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Roadblock Derails First Inland Port Board Meeting

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Salt Lake County
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Salt Lake City has been wrestling with state officials about plans for an inland port, often called the biggest-ever economic development project in Utah.

The new Inland Port Authority board cut short its first meeting on Monday after questions arose about its authority to make any decisions for the time being.

"There are questions here about qualifications of members of the board,” said John Fellows, General Counsel to the Utah Legislature, "in light of the ethical constraints that I think maybe need to be worked through” before the board starts making substantial decisions."

Two of the 11 port authority seats haven’t been filled yet. And several members still haven’t filed required conflict-of-interest statements or cleared their ethics reviews. Fellows also said the State Constitution requires members to be sworn in.

“I would argue that before people swear an oath of office," he said, "they ought to make sure that they don’t run afoul of the various ethics provisions.”

The Capitol Hill meeting was a clunky start to what has been billed as the biggest-ever economic development project in Utah history.

The Legislature and the Governor’s Office of Economic Development have already promised nearly $2 million to help study, plan and start the inland port. And, as lobbyists, environmentalists and government staffers looked on, panel members ended the meeting halfway through the two hours scheduled. Decisions on basic tasks, such as electing a chairman, have been moved to the next meeting, which hasn’t been scheduled.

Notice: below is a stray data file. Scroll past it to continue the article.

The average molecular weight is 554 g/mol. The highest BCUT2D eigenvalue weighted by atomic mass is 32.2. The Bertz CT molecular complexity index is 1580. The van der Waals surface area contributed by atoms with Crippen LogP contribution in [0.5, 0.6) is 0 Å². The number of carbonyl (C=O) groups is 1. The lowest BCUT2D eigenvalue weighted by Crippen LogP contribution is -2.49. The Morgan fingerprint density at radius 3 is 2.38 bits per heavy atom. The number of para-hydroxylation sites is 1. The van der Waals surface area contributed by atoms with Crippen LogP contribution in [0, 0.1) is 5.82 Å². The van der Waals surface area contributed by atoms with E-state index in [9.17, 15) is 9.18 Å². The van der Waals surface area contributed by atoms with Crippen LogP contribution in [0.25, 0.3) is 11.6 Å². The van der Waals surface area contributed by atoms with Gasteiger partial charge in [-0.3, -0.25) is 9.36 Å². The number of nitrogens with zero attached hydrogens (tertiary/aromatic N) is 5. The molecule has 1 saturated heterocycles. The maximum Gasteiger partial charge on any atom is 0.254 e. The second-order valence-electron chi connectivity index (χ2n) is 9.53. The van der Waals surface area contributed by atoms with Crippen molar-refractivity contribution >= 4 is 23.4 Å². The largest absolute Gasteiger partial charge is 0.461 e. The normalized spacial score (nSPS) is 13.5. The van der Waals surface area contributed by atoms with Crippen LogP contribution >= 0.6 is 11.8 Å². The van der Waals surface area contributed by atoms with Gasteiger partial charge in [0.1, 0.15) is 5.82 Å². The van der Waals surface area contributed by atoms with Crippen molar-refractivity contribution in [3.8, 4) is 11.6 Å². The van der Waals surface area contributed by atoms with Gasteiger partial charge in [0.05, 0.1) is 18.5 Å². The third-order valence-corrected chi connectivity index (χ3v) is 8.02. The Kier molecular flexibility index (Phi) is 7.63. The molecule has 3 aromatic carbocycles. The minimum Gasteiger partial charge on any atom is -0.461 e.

But there’s still enthusiasm for the concept of building an industrial center in the northwestern corner of Salt Lake City that could become a hub for incoming and outgoing goods like oil, coal and high-tech products.

“I know some of you think it’s controversial,” said Gov. Gary Herbert, a Republican. “I think most of us think it’s just an opportunity.”

Derek Miller, president of the Salt Lake Chamber of Commerce and a port authority member, said he envisions a foreign trade zone “that will continue to put Utah on the map as not just the crossroads of the West but as the crossroads of the world.”

Vickie Samuelson of the Utah League of Women Voters, lives in the project area and attended Monday’s meeting. She and other critics worry about environmental impacts like air pollution and harm birds at the Great Salt Lake nearby.

“I’m disappointed about today,” she said. “Obviously, I was hoping we could get way more done.”

 

Judy Fahys has reported in Utah for two decades, covering politics, government and business before taking on environmental issues. She loves covering Utah, where petroleum-pipeline spills, the nation’s radioactive legacy and other types of pollution provide endless fodder for stories. Previously, she worked for the Salt Lake Tribune in Utah, and reported on the nation’s capital for States News Service and the Scripps League newspaper chain. She is a longtime member of the Society of Environmental Journalists and Investigative Reporters and Editors. She also spent an academic year as a research fellow in the Knight Science Journalism program at the Massachusetts Institute of Technology. In her spare time, she enjoys being out in the environment, especially hiking, gardening and watercolor painting.
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